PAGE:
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Research paper
Surgery in patients with childhood-onset epilepsy: analysis of complications and predictive risk factors for a severely complicated course
  1. Piergiorgio d'Orio1,
  2. Michele Rizzi1,2,
  3. Valeria Mariani1,
  4. Veronica Pelliccia1,
  5. Giorgio Lo Russo1,
  6. Francesco Cardinale1,
  7. Michele Nichelatti3,
  8. Lino Nobili1,4,
  9. Massimo Cossu1
  1. 1 "Claudio Munari" Epilepsy Surgery Centre, Azienda Socio Sanitaria Territoriale Grande Ospedale Metropolitano Niguarda, Milano, Italy
  2. 2 Department of Neuroscience, University of Parma, Parma, Italy
  3. 3 Service of Biostatistics, Azienda Socio Sanitaria Territoriale Grande Ospedale Metropolitano Niguarda, Milano, Italy
  4. 4 Child Neuropsychiatry Unit, DINOGMI, University of Genoa, Genoa, Italy, Istituto Giannina Gaslini, Genova, Italy
  1. Correspondence to Dr Massimo Cossu, “Claudio Munari” Center for Epilepsy Surgery, Azienda Socio Sanitaria Territoriale Grande Ospedale Metropolitano Niguarda, Milan 20162, Italy; massimo.cossu{at}ospedaleniguarda.it

Abstract

Object To compare the occurrence of surgery-related complications in patients with childhood-onset focal epilepsy operated on in the paediatric or in the adult age. To investigate risk factors for surgery-related complications in the whole cohort, with special attention to age at surgery and severe morbidity.

Methods A cohort of 1282 patients operated on for childhood-onset focal epilepsy was retrospectively analysed. Occurrence of surgery-related complications, including a severely complicated course (SCC: surgical complication requiring reoperation and/or permanent neurological deficit and/or death), was compared between patients operated on in the paediatric age (<16 year-old; 452 cases) and, respectively, in adulthood (≥16 year-old; 830 cases). The whole cohort of patients was also evaluated for risk factors for a SCC.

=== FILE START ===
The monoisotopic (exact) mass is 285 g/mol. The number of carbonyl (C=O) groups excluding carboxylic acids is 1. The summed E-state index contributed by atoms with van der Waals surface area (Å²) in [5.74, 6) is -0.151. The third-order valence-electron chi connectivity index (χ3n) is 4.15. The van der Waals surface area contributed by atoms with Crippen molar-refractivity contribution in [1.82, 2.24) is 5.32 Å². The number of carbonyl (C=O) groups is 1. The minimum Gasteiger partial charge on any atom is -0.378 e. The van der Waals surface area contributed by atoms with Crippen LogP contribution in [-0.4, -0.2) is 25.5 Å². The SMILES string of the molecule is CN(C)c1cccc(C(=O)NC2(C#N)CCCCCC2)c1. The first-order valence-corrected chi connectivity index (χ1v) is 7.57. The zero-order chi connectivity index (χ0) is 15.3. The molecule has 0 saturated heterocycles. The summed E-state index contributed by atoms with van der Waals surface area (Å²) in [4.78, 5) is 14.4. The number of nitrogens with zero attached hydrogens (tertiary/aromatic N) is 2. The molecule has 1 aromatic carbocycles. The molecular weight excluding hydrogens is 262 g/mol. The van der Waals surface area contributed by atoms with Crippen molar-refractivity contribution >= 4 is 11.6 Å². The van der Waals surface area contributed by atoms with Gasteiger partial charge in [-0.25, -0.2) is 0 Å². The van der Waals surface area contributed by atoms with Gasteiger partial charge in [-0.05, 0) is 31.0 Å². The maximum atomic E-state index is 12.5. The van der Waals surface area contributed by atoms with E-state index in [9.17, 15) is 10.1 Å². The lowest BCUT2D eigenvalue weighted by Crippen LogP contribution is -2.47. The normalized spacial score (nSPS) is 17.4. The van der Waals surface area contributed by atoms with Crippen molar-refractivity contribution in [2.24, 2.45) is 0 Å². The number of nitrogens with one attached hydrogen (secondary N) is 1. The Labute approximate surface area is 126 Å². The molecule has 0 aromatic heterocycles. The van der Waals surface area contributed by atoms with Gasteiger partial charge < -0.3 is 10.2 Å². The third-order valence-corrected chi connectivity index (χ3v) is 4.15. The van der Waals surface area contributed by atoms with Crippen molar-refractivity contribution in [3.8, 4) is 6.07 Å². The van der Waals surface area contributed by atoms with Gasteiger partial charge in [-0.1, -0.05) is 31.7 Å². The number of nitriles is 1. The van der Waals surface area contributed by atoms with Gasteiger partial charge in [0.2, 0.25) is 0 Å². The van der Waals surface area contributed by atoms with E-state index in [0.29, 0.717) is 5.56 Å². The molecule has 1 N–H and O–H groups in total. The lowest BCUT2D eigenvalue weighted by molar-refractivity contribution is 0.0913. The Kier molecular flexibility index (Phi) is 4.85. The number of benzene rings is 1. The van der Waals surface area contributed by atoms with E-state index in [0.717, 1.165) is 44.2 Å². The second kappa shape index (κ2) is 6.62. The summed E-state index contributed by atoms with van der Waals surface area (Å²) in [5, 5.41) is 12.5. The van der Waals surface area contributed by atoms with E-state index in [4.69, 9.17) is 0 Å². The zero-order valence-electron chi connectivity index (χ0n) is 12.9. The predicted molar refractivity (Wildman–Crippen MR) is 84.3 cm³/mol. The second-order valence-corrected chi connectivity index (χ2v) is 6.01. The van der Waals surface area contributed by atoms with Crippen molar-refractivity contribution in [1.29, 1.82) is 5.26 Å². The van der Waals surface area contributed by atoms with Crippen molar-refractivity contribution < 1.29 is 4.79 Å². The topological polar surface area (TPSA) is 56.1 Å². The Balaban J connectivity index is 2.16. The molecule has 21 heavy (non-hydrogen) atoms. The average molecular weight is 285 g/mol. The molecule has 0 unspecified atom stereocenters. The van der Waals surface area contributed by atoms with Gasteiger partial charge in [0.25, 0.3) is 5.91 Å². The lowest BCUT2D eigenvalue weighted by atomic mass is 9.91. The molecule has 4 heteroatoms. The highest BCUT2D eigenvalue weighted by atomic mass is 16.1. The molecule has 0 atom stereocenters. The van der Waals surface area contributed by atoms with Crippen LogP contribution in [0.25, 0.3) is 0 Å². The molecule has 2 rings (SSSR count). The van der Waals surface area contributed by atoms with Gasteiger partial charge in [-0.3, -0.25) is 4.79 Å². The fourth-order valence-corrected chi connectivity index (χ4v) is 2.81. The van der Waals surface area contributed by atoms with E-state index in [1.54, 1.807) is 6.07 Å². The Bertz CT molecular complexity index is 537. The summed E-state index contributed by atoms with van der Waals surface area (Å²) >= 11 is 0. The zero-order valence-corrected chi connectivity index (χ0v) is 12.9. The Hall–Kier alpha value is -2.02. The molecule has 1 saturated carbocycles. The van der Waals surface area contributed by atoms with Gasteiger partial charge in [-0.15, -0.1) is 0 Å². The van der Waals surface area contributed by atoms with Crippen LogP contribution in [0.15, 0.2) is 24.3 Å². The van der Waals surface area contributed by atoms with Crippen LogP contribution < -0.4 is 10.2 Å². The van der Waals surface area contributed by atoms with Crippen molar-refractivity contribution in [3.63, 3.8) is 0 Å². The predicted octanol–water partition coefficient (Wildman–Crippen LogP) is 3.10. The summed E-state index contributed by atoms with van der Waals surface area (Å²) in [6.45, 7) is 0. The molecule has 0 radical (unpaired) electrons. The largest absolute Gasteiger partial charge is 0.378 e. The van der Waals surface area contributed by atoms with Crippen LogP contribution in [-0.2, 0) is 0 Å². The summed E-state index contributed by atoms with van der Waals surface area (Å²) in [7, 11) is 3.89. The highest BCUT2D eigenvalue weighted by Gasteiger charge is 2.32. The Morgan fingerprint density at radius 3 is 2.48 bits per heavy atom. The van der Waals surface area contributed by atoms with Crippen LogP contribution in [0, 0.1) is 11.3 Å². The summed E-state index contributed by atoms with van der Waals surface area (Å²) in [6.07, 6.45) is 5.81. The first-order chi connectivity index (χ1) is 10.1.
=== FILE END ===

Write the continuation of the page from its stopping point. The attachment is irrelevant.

Results At last contact (median follow-up 98 months), 74.5% of patients were in Engel’s class I (78.0% of children and 73.0% of adults). One hundred patients (7.8%) presented a SCC (6.4% for children and 8.6% for adult patients). Postoperative intracranial haemorrhages occurred more frequently in adult cases. At multivariate analysis, increasing age at operation, multilobar surgery, resections in the rolandic/perirolandic and in insulo-opercular regions were independent risk factors for a SCC.

Conclusions Surgery for childhood-onset focal epilepsy provides excellent results on seizures and an acceptable safety profile at any age. Nevertheless, our results suggest that increasing age at surgery is associated with an increase in odds of developing severe surgery-related complications. These findings support the recommendation that children with drug-resistant, symptomatic (or presumed symptomatic) focal epilepsy should be referred for a surgical evaluation as early as possible after seizure onset.

  • epilepsy
  • childhood-onset epilepsy
  • epilepsy surgery
  • complications.
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Footnotes

  • Contributors Study design: PdO, MR, MC. Data collection: PdO, MR, VM, VP. Data analysis and interpretation: PdO, MR, MC, FC, MN. Statistical analysis: PdO, FC, MN. Drafting the article: PdO, MC. Critical revision of the article: GLR, LN, MC. Final approval of the version to be published: all the authors.

  • Funding The authors have not declared a specific grant for this research from any funding agency in the public, commercial or not-for-profit sectors

  • Competing interests None declared.

  • Patient consent Not required.

  • Ethics approval Comitato Etico Milano Area 3.

  • Provenance and peer review Not commissioned; externally peer reviewed.

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